Is there ‘growth mindset’ fatigue?

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Is there ‘growth mindset’ fatigue in education? Are the claims, from various educators and experts, that ‘growth mindset’ practice doesn’t work justified? And are those claims cut and dry–or are the critics simply identifying flaws which can in fact be overcome by mindful practitioners?

A person with a fixed mindset, regardless of their intelligence, isn’t much about challenge or discomfort or much interested in, as the kids say it these days, ‘gains’. They believe their ability is their ability. Immovable.  

Conversely, someone with a growth mindset, regardless of ability, thrives on reaching, the art of solving a problem, or the discomfort of something new.  When I read Carol Dweck’s book in 2014 I recognised both mindsets immediately. My daughter has a growth mindset. My son, by natural disposition, a very firmly fixed one.

A few weeks ago during our professional development I heard the phrase more times in two days than I had throughout all of 2015. It was being communicated in the discussion of graduate profiles and it seemed to me that the question of how to create a ‘Growth Mindset’ in my classroom needed my focused attention.

Will wall displays and posters do it? Does it require explicit teaching? Was it just remembering to respond, ‘yet!’ to every student who says, “I can’t do it.”  Or, if we simply repeatedly use the words in our professional conversations will that be enough?

A bit of reading in the past few weeks has lead me to some helpful insights and practical suggestions. The criticisms of ‘growth mindset’ are justified. But they are not a reason to dismiss the theory altogether.

Firstly, if you want to promote a growth mindset, offer plenty of small achievable tasks. The little, regular wins for students create confidence and ambition. Seems obvious enough. We are the same as adults.  This strategy is flawed, however, if not done properly. If the task isn’t valid its futility will be amplified. Each mini-goal needs to have thoughtful curriculum purpose and excellent pedagogy. Constant reflection on this by the teacher is a must for the success of a growth mindset environment.

Further to this, praise the effort and the grit and the progress, but never the ability or the intelligence of the learner in front of you. This seems so logical. But the shape and form of this praise has hooks. If you only praise the effort, you risk disengaging the learner. For growth mindset to thrive there needs to less testing, more learning. More learning happens through more feedback. And the feedback should be structured around three things; the areas to work on, praise for the ‘gains’ and acknowledgement of effort and ‘grit’. If we only praise the effort, the futility of the effort (and the insincerity of the teacher-student relationship) will soon become acutely obvious to a learner who is not making progress.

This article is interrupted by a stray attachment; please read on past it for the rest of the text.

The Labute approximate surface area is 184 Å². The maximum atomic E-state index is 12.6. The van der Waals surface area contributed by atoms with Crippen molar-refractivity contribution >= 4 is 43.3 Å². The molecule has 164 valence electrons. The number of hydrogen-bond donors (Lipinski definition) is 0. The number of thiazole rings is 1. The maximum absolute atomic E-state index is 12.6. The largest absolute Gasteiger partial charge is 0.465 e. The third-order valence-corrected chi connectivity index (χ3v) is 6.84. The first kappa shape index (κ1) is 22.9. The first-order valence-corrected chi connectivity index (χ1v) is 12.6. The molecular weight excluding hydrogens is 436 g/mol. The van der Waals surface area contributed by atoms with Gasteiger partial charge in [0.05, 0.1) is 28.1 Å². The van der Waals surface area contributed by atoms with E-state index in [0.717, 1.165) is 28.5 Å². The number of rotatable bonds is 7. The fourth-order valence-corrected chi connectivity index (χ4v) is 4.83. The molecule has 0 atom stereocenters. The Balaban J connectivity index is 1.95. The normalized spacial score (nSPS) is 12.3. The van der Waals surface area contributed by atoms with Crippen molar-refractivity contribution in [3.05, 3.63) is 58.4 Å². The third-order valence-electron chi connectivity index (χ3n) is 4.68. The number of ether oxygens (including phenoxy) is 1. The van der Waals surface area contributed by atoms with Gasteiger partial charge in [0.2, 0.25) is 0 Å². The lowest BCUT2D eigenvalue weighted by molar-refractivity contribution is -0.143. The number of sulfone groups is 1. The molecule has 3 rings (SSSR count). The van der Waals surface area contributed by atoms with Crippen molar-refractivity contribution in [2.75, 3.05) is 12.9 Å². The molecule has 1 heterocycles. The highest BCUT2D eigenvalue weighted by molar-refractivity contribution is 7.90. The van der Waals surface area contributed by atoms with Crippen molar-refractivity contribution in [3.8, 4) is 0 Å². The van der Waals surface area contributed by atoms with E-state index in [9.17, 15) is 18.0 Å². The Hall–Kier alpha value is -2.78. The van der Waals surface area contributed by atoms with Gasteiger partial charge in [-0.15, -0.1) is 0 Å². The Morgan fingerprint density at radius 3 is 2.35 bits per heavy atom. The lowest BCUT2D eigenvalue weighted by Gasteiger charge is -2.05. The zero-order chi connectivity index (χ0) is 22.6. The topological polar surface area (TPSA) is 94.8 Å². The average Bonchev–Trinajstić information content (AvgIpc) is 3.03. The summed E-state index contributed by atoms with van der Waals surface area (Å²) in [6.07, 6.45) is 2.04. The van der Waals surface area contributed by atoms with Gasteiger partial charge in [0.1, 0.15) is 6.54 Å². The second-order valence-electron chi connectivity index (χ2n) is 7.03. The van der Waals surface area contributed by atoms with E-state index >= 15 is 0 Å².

To promote a growth mindset culture we need to stop putting kids in lanes. Or giving them labels. By all means, we need all the information and all the resourcing and all the diagnostic testing we can get our hands on to understand and know the learner in front of us. But please, for the love of teaching, don’t put any student in a box. Ever. Allow them to confound you, surprise you, or even just make a small ‘gain’. Don’t decide that they have ‘peaked’. They haven’t. No one has.

In a previous professional life I was a teacher of boys. In this respect I was interested to read that removing competition and designing tasks which are collaborative will also shift mindset in learners. Competition is so engaging for boys though! Competition was the backbone of my classroom management strategy most weeks. But, on reflection, I can see how contest works for those who consistently win or are within reach–even if they have a fixed mindset. It must be soul destroying for those who know that the gap is just too far.

And in a similar vein, growth mindset requires the class teacher to make learning the priority and not the grade or the marks. To be fair, I’ve been banging on about that one since we introduced NCEA in 2001-2002. I like the system, but it is a constant challenge to focus on what we are learning rather than not achieved-achieved-merit-excellence-criteria-credits-assessment conditions-etc. A constant challenge, but not an insurmountable one.

My most important reflection is best illustrated by my son’s Year 7 year.  No student can demonstrate a growth mindset in a classroom where the relationships are not warm, or where the generation of fear is a classroom management technique. As teachers we must have a growth mindset too. My son had the love of a teacher who saw all his qualities, saw all his challenges, watched him struggle time and time again, and never once expressed disappointment or frustration. Instead, she let him know how much she respected his grit and persistence, celebrated with him all the little wins and micro goals achieved, and quietly guided his work ons. She never demanded compliance and obedience above all else. He was too engaged in what he was doing to be distracted anyway.  He is a far more determined learner than ever before–a ‘growth mindset’ approach, implemented well, certainly can’t do any harm.

 

“4 Ways to Encourage a Growth Mindset in the Classroom (EdSurge News).” EdSurge. 24 Oct. 2014. Web. 19 Feb. 2016.

Dweck, Carol S. Mindset: The New Psychology of Success. New York: Random House, 2006. Print.

“The Perils of “Growth Mindset” Education: Why We’re Trying to Fix Our Kids When We Should Be Fixing the System.” Saloncom RSS. Web. 19 Feb. 2016.

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